I had been down before, but I had never been destitute. My pride and my ego were stripped. I had no frame of reference to know how to navigate this situation. It was a maze I had never seen. Reduced to my least common denominator—I became somebody I did not even recognize.
Ron fought to maintain his sense of self and discovered a talent for public speaking with Toastmasters International speakers’ group, which he discovered through Clifton Sanctuary Ministries. And in it, he won several awards for his speeches even while being homeless.
After a year of staying at the airport, others experiencing homelessness began to arrive in large numbers, thus drawing attention to those who had been there peacefully long before. The growing homeless population at Hartsfield Jackson became a problem for the city, so all those who had been staying at the airport and not flying were made to leave—Ron included.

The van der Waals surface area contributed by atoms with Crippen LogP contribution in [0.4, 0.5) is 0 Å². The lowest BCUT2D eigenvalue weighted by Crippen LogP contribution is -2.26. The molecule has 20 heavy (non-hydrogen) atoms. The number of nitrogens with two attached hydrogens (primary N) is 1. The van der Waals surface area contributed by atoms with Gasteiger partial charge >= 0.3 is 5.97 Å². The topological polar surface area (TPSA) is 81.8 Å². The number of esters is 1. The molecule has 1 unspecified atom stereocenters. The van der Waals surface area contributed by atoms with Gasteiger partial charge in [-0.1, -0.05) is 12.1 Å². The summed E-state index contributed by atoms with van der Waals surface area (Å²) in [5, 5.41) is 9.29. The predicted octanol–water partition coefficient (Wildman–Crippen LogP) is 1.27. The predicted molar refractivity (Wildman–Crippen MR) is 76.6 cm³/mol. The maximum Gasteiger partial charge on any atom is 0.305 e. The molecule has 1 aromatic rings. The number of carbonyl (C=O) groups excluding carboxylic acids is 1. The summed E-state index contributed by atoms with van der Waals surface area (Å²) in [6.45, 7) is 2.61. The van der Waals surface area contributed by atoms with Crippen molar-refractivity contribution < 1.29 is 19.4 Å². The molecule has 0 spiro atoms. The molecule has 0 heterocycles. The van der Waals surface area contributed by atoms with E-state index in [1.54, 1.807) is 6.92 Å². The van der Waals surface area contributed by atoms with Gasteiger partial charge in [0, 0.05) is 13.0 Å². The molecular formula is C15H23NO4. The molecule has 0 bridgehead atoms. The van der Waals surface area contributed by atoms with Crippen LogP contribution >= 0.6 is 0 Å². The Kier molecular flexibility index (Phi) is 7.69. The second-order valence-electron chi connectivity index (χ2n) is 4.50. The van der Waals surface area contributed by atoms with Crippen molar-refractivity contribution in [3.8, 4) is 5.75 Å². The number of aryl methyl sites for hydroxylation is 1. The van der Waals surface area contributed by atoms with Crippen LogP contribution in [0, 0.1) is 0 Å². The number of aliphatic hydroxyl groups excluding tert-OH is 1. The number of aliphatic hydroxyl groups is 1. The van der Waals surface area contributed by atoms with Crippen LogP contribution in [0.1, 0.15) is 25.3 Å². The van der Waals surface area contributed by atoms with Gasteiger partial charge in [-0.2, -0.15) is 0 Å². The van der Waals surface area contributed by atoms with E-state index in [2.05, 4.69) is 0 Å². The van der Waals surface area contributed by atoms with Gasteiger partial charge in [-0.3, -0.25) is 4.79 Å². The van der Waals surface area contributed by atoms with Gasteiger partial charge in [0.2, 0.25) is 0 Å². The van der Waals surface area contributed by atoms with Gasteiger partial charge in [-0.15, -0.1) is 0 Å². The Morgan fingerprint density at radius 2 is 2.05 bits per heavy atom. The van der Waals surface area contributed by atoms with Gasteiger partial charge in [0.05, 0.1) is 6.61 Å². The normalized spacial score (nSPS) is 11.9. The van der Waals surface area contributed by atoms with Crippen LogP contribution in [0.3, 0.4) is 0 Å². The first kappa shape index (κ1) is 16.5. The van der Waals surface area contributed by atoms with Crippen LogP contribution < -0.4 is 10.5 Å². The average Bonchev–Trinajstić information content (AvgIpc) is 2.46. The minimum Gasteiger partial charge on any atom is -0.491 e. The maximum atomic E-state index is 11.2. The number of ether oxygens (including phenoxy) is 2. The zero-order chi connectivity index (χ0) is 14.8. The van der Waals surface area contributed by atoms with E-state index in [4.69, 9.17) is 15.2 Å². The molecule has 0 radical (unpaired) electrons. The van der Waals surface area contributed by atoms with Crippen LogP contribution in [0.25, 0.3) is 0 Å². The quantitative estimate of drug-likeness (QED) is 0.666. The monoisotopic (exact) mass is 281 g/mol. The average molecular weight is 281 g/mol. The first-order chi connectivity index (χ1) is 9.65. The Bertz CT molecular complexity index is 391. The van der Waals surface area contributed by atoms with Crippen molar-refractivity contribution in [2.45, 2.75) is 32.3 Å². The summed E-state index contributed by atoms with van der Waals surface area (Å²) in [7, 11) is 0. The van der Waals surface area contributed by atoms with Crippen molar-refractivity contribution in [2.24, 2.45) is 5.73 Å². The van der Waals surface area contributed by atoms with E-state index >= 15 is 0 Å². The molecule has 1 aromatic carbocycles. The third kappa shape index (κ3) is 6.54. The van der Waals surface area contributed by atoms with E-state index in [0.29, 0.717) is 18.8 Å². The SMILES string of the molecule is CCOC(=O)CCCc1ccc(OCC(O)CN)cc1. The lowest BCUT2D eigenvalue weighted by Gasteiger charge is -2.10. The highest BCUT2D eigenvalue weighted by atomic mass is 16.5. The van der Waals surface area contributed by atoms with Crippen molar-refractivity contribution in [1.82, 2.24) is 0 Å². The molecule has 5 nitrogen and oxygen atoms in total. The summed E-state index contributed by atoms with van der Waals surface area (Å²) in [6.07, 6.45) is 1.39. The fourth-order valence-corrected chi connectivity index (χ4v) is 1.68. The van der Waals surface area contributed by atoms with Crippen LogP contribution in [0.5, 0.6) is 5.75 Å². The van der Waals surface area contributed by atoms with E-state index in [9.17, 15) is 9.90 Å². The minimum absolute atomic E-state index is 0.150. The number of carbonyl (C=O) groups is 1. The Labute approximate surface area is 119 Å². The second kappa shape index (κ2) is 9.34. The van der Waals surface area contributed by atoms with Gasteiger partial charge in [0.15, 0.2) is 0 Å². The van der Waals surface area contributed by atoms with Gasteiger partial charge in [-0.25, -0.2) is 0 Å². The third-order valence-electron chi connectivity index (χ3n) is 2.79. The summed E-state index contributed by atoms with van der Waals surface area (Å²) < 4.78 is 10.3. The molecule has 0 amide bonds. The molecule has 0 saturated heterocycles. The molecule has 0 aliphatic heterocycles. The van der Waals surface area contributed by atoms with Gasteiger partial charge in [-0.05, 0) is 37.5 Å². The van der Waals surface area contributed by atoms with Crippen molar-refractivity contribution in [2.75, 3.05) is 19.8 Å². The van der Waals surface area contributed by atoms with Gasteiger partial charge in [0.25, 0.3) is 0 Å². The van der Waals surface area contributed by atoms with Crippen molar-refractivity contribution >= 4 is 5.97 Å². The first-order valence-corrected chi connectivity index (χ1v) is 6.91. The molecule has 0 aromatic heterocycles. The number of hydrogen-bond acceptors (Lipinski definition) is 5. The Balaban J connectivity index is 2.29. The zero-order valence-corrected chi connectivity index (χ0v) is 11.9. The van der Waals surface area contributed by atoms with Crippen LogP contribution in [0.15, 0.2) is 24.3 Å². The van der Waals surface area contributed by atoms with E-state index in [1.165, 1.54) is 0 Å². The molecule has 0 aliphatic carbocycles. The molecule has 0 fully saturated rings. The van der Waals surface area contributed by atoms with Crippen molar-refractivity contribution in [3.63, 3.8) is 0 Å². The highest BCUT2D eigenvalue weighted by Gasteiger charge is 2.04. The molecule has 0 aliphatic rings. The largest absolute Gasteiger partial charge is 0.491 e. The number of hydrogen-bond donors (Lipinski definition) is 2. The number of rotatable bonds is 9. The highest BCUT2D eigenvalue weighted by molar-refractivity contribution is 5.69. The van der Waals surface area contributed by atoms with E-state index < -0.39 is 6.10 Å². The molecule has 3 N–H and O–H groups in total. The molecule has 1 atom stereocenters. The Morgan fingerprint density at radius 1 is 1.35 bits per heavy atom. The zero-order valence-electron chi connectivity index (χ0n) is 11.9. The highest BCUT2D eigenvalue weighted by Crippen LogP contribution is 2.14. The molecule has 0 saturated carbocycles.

Ron was still looking for work a year after becoming homeless and felt discouraged. He no longer looked like the golf-playing, jet-setting corporate man he’d once been. He was advised by many to “humble himself” and search for low-paying jobs in restaurants and maintenance, but was unsuccessful even at that. During this time (2012), Atlanta had one of the highest unemployment rates in the country at 9%–higher than the national average. “How was I going to find a job if nobody was finding a job?” Ron asked, “I learned it had nothing to do with my education or experiences. The economy was just bad. And I was caught up in it.”